Agricultural trade deficit narrows to $1.62 billion

banana 082319 - Agricultural trade deficit narrows to $1.62 billion

THE TRADE DEFICIT in agricultural commodities narrowed in the second quarter to $1.62 billion, driven by increased exports and a decline in imports, the Philippine Statistics Authority (PSA) said.

The PSA said Monday that outbound shipments of agricultural goods totaled $1.74 billion during the period, up 10.48%, year-on-year, while imports amounted to $3.35 billion, down 4.69%.

That made for an agricultural trade deficit in the second quarter of $1.62 billion, down 16.95% from a year earlier.

Overall agricultural trade, which totals imports and exports, was $5.09 billion, down 0.01% year-on-year.

Agriculture accounted for 11.04% or $5.09 billion of total trade, which was $46.119 billion in the second quarter.

Agricultural trade with Japan continued to be in surplus by $272.42 million in the second quarter. However, the Philippines returned a deficit with all other major trading partners, led by the Association of Southeast Asian Nations (ASEAN) with $964 million, the US $423.35 million; Australia $299.03 million; and the European Union $127.65 million.

The top agricultural export was edible fruit and nuts and peel of citrus fruit melons amounting to $693.89 million, which accounted for 40% of the total value of goods exported.

Other top export were animal or vegetable fats and oils and their products, prepared edible fats, and animal or vegetable waxes, which collectively amounted to $300.75 million; preparations of vegetables, fruit, nuts, or other parts of plants $128.88 million; tobacco and manufactured substitutes $114.33 million; and preparations of meat, fish, crustaceans, mollusks, and other aquatic invertebrates $101.77 million.

Cereals topped the list of imported agricultural goods amounting to $703.67 million, or 21% of the total agricultural imports in the second quarter. This was followed by miscellaneous edible preparations at $432.24 million; residues and waste from food industries and prepared animal fodder $411.30 million; meat and edible meat offal $289.08 million; and dairy produce, birds’ eggs, natural honey, edible products of animal origin $286.9 million.

Michael L. Ricafort, head of Rizal Commercial Banking Corp.’s (RCBC) economics research division, said that the contraction in the trade deficit can be attributed to improved diplomatic relations with major export markets, notably in China, Japan, South Korea, and other Asian countries.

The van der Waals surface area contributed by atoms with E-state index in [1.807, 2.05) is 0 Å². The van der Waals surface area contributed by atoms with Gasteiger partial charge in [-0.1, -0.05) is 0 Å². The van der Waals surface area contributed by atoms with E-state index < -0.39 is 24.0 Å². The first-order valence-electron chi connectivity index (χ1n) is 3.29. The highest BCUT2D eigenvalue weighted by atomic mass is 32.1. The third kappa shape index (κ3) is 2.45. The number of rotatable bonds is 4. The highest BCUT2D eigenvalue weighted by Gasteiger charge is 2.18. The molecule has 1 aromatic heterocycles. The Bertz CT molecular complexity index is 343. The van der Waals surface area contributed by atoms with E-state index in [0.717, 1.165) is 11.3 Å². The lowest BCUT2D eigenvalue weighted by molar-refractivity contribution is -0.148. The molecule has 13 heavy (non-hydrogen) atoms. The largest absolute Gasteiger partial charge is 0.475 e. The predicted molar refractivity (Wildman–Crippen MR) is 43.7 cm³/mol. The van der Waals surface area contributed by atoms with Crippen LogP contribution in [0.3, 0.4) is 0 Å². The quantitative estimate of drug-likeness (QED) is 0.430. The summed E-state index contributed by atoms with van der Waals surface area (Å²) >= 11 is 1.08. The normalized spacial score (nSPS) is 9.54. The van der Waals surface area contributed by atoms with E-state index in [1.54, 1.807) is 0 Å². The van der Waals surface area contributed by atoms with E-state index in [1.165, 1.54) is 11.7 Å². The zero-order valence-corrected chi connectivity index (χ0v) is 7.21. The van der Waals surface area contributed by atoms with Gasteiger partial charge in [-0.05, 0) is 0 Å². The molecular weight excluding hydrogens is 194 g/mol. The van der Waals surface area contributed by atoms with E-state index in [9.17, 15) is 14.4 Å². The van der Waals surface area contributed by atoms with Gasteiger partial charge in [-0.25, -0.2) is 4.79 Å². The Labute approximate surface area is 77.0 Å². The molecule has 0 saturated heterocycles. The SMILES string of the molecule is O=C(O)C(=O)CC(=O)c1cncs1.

“The country has also diversified its export markets to include non-traditional agricultural export destinations in Asia, the Middle East, and Europe,” he said in a text message.

Meanwhile, imports, specifically of rice, could come in for reductions as the government steps up its purchases of palay, or unmilled rice, from domestic farmers.

Data from the Bureau of Plant Industry indicates rice imports of more than 1.6 million metric tons (MT) in the seven months after the implementation of the Rice Tariffication Law.

“Philippine agricultural exports could continue to improve in the coming months with the continued increase and diversification of the country’s export markets around the world, as well as improved diplomatic/business relations with the biggest markets for agricultural exports,” Mr. Ricafort said.

He also noted that the on-going trade war between the US and China could redirect US exports to other countries like the Philippines, particularly pork.

“Pork imports especially from the US and in other countries still free from African Swine Fever (ASF) could potentially increase in the coming months if domestic pork production is adversely affected by the ASF,” he said.

UnionBank of the Philippines, Inc. chief economist Ruben Carlo O. Asuncion said in an e-mail that the US-China trade war could be an opportunity for the country to boost its agricultural exports.

“We expect agriculture exports to continue to grow in the coming quarters, and optimism stemming from the potential progress in US-China trade negotiations is helping this view,” he said. — Vincent Mariel P. Galang

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